I recently came across a good article in a local Dallas website. The article covered five key questions that first time home buyers should ask themselves before they sign on the dotted line.As a Realtor who specializes in helping first time home buyers in the DFW Metro Area enter the rewarding, exciting and (often) profitable world of home ownership, I wanted to highlight these five key questions here for my readers:
1. Can you afford the down payment? These days, you don’t need to put down huge sums of money in order to qualify for a mortgage. In fact, you can put down as little as 5%, and you can also use RRSP savings as a down payment on your first home (though, of course, you must pay the savings back over a 15 year period). I always recommend that my clients make as much of a down payment as possible, and use other financial vehicles, such as a line of credit, if they need cash-on-hand. This is because mortgage interest is different than other kinds of interest, and an extra $10,000 on a mortgage will end up costing much more than $10,000 for a line of credit, or other kind of loan.
2. Am I aware of the costs of home ownership? The thought of owning your first home is exciting and fun but you don’t want to get carried away and overlook the basic financial fact that it costs more to own than to rent. There are property taxes to think of, maintenance costs, and other expenses that you may not be aware of. Though it’s not as fun and exciting as house hunting, you really should sit down and figure out exactly how much you can afford to spend over and above your mortgage payments on monthly household expenses.
3. Do I have a long term plan? While it’s relatively easy to sell a house these days and move across the street or across the country it’s not as flexible as renting. With renting, you basically give your notice and, provided there are no other considerations, you can pick up and walk out the door. Selling takes longer, and that means that your home should be part of your long-term plan. It doesn’t have to be a 20 years plan. Even 10 years, these days, is a long time. But you should generally assume that you re going to be staying put for the next 5 years, and focus on potential homes that are going to work for you for that time so you won’t be stuck with having to move.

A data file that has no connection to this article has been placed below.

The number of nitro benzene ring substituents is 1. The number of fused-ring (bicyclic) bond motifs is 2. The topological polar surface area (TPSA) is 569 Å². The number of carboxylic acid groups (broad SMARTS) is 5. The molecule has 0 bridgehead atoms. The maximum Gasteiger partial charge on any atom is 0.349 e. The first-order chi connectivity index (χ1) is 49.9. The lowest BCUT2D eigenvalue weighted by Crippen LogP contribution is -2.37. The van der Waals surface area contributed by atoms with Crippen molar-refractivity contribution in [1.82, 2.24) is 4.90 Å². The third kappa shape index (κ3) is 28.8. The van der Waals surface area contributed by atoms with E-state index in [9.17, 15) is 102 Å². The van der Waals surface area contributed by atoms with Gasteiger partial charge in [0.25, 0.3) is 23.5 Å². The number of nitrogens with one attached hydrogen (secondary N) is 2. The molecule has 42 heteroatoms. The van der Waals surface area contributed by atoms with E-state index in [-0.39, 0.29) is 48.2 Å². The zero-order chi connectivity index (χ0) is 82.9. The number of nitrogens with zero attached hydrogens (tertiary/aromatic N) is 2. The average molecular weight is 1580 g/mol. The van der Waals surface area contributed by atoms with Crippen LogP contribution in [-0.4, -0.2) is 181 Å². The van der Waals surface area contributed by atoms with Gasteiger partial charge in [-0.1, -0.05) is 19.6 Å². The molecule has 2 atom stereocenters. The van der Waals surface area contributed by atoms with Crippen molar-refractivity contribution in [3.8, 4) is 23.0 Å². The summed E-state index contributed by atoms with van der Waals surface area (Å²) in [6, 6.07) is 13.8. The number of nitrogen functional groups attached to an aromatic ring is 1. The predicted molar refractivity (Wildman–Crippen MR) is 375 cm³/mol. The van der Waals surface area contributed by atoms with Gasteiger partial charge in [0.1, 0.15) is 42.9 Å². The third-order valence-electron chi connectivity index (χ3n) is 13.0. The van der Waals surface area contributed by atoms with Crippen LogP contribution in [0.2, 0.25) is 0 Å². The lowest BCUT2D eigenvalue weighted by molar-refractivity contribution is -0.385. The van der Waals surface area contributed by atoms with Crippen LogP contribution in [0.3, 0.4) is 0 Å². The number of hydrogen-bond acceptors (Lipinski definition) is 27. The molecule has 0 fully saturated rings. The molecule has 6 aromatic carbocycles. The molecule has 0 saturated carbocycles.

4. Are you depending too much on rental income? Some first time home buyers factor rental income into their overall ability to pay their mortgage and this can be unwise. While it’s certainly possible to rent out the basement and use that income to offset some of the mortgage, it’s a mistake to absolutely need that income in order to make your payments. It’s possible that your rental space will be unoccupied for months at a time. If that happens, you don’t want to be staring a choice between a foreclosure or selling.
5. Are you sure you want to own? This is an interesting question; if only because it’s one that first time home buyers often overlook. It’s also an odd question to hear echoed by a Realtor like me, since you might assume that I want everyone (and their dog and their fish) to buy a home. That’s not true. My goal is to help my clients do what’s best for them and occasionally, that means helping them realize that home ownership isn’t the right decision for them at the present time. Admittedly, most people are ready for home ownership; especially since renting is expensive and home ownership can be a smart, safe investment. But for the few people who aren t sure, it’s really important that they think through the question posed above. And if they come to the conclusion that they should be renting instead of buying at least for now then that s exactly what they should do. There s absolutely nothing wrong with renting when it makes financial sense to do so.
Remember: Do What s Best for You
The last bit of advice I’ll offer is an extension of the final point above. Home buying especially first time home buying is a really exciting time in most peoples lives. I love seeing the look on my clients faces when they complete the transaction and, at long last, enter the world of home ownership.
However, that happy ending only happens when first time home buyers do what s best for them not their Realtor, their mortgage broker, or any other professional on their home buying team.